TUNE IN: Men of a Certain Age 10 p.m. Monday on TNT (cable channel 23)
Scott Bakula isn't having a midlife crisis. Far from it.
"I've been so lucky," he says, reflecting on an acting career that has taken many happy leaps.
The latest drops Bakula, a St. Louis native, into TNT's entertaining new series "Men of a Certain Age."
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Ray Romano ("Everybody Loves Raymond") created the drama about three longtime friends trying to figure out who they are and where they're going as they enter what TNT calls "life's second act."
Romano is Joe, who owns a party-supply store but really wanted to be a professional golfer. Now, fighting the gambling problem that broke up his marriage, he's living in a hotel and struggling to maintain a relationship with his two teenagers.
Andre Braugher ("Homicide: Life on the Street") plays Owen, whose three young children make him tired, but not so tired as the drudgery of working as a perpetual No. 2 at his father's auto dealership.
And Bakula is Terry, an actor who loves the ladies and his footloose bachelor lifestyle but finds that going on auditions - when he forces himself to go - is far less fruitful than it used to be.
In real life, Bakula, 55, has been a busy working actor since he dropped out of the University of Kansas in 1975 to join a touring company of "Godspell." A year later, he moved to New York and found his first job in just three days.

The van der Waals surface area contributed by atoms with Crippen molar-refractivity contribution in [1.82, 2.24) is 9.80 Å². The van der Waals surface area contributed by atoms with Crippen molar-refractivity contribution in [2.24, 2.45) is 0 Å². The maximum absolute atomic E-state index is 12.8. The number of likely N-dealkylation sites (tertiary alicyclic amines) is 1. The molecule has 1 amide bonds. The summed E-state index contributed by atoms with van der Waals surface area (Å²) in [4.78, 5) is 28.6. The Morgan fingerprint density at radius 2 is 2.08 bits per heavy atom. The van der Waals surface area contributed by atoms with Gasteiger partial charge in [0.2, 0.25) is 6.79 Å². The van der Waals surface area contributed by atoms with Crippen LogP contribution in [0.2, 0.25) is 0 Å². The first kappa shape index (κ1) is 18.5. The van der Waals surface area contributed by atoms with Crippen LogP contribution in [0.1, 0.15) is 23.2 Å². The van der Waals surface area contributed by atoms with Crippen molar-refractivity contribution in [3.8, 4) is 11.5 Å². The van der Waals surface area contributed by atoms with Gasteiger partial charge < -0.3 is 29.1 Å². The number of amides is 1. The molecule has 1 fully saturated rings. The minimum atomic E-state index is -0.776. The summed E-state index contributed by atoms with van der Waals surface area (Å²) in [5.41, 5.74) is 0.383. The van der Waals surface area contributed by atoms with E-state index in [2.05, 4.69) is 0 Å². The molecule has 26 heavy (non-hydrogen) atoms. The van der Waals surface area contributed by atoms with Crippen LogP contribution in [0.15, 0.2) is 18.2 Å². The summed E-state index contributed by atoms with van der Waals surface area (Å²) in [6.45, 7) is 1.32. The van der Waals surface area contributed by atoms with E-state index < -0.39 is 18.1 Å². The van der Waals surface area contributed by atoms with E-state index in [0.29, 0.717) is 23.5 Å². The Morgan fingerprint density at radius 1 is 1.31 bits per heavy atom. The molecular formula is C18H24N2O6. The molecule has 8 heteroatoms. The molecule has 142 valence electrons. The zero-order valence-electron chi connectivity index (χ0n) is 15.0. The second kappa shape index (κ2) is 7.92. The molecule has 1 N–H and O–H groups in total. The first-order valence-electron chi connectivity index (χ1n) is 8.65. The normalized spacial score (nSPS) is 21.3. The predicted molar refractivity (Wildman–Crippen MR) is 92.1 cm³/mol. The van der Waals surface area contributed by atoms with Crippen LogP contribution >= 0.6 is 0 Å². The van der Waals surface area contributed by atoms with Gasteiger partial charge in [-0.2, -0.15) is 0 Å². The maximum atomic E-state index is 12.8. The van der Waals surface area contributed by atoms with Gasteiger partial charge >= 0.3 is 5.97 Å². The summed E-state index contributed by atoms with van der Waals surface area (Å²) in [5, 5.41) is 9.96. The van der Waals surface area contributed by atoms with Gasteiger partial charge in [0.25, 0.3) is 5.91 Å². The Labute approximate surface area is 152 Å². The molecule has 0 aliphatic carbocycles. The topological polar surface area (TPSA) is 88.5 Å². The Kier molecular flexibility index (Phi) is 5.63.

He thought musical theater was his calling and got a Tony nomination in 1988 for "Romance, Romance."
But Bakula became a household name on television, playing Dr. Sam Beckett in NBC's "Quantum Leap" from 1989-93. The quirky science-fiction drama, in which Bakula leapt around in time and space solving problems, attracted so many fans that they gave themselves a name: Leapers.
Bakula, who was in almost every scene of every episode, left "Quantum Leap" exhausted. But in 2001, he joined another labor-intensive science-fiction drama, playing Capt. Jonathan Archer in "Star Trek: Enterprise."
After "Enterprise" ended its run in 2005, Bakula wasn't looking to get back into television and certainly not in a one-hour drama. But he fell in love with "Men of a Certain Age," he says.
"The writing is so great, the characters are so interesting," he says. "The whole thing feels real, the way it comes out of Ray's head. It's funny, but not afraid of poignancy."
Reading with Romano for the first time, he felt as if they really were old friends.
"I sat and chatted with Ray, to see if we had chemistry, and it all worked out," Bakula says. "There's nothing on television like it."
The three men "are an odd match as friends, but they have a great time together," Bakula says. Braugher, better known as a serious dramatic actor, "is hysterically funny. He does a lot of the reaction comedy. Ray tends to be the one with the punch lines. They're both a joy to work with."
And he loves his character, Terry.
"He is so not me," Bakula says. "It's really fun to play someone who's not like you at all. He's irresponsible and self-centered, but he's also true to himself in that he doesn't have a lot of dreams and aspirations, and he admits it. He just wants to get along and enjoy life. He's so charming, it's disarming."
With three leads, the workload on "Men of a Certain Age" is far lighter than on Bakula's previous dramas, he points out happily.
"I do a third, which means I work three or four days a week," he says. "That gives me time to be with the kids, take them to school, go to their sporting events."
Bakula has four children: Chelsy, 25, and Cody, 18, from his first marriage; and two sons with his wife, Chelsea Field. Will, 14, and Owen, 10, joined their dad in wearing St. Louis Cardinals shirts to Dodger Stadium in Los Angeles during this fall's baseball playoffs.
That taught the boys a hard lesson.
"Not everyone was so nice," Bakula says, and the Cardinals were swept by the Dodgers in four games.
But they'll still catch a game every time they can.
"Of course, I've made them Cardinals fans," Bakula says. "I couldn't help it."